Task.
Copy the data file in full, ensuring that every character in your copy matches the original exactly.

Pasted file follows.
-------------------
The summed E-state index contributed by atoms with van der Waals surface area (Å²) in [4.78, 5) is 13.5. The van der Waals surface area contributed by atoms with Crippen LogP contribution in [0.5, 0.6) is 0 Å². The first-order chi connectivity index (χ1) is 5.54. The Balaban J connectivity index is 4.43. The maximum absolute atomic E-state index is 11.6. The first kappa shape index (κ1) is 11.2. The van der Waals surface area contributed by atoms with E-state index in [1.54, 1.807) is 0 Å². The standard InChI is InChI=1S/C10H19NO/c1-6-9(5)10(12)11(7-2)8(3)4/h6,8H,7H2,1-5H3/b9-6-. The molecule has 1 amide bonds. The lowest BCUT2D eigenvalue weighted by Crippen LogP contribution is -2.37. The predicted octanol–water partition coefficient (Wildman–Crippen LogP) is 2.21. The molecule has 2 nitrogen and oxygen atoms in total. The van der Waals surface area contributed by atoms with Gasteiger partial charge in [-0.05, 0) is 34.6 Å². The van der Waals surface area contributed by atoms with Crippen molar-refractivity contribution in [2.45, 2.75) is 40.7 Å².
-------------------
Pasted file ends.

The summed E-state index contributed by atoms with van der Waals surface area (Å²) in [4.78, 5) is 13.5. The van der Waals surface area contributed by atoms with Crippen LogP contribution in [0.5, 0.6) is 0 Å². The first-order chi connectivity index (χ1) is 5.54. The Balaban J connectivity index is 4.43. The maximum absolute atomic E-state index is 11.6. The first kappa shape index (κ1) is 11.2. The van der Waals surface area contributed by atoms with E-state index in [1.54, 1.807) is 0 Å². The standard InChI is InChI=1S/C10H19NO/c1-6-9(5)10(12)11(7-2)8(3)4/h6,8H,7H2,1-5H3/b9-6-. The molecule has 1 amide bonds. The lowest BCUT2D eigenvalue weighted by Crippen LogP contribution is -2.37. The predicted octanol–water partition coefficient (Wildman–Crippen LogP) is 2.21. The molecule has 2 nitrogen and oxygen atoms in total. The van der Waals surface area contributed by atoms with Gasteiger partial charge in [-0.05, 0) is 34.6 Å². The van der Waals surface area contributed by atoms with Crippen molar-refractivity contribution in [2.45, 2.75) is 40.7 Å².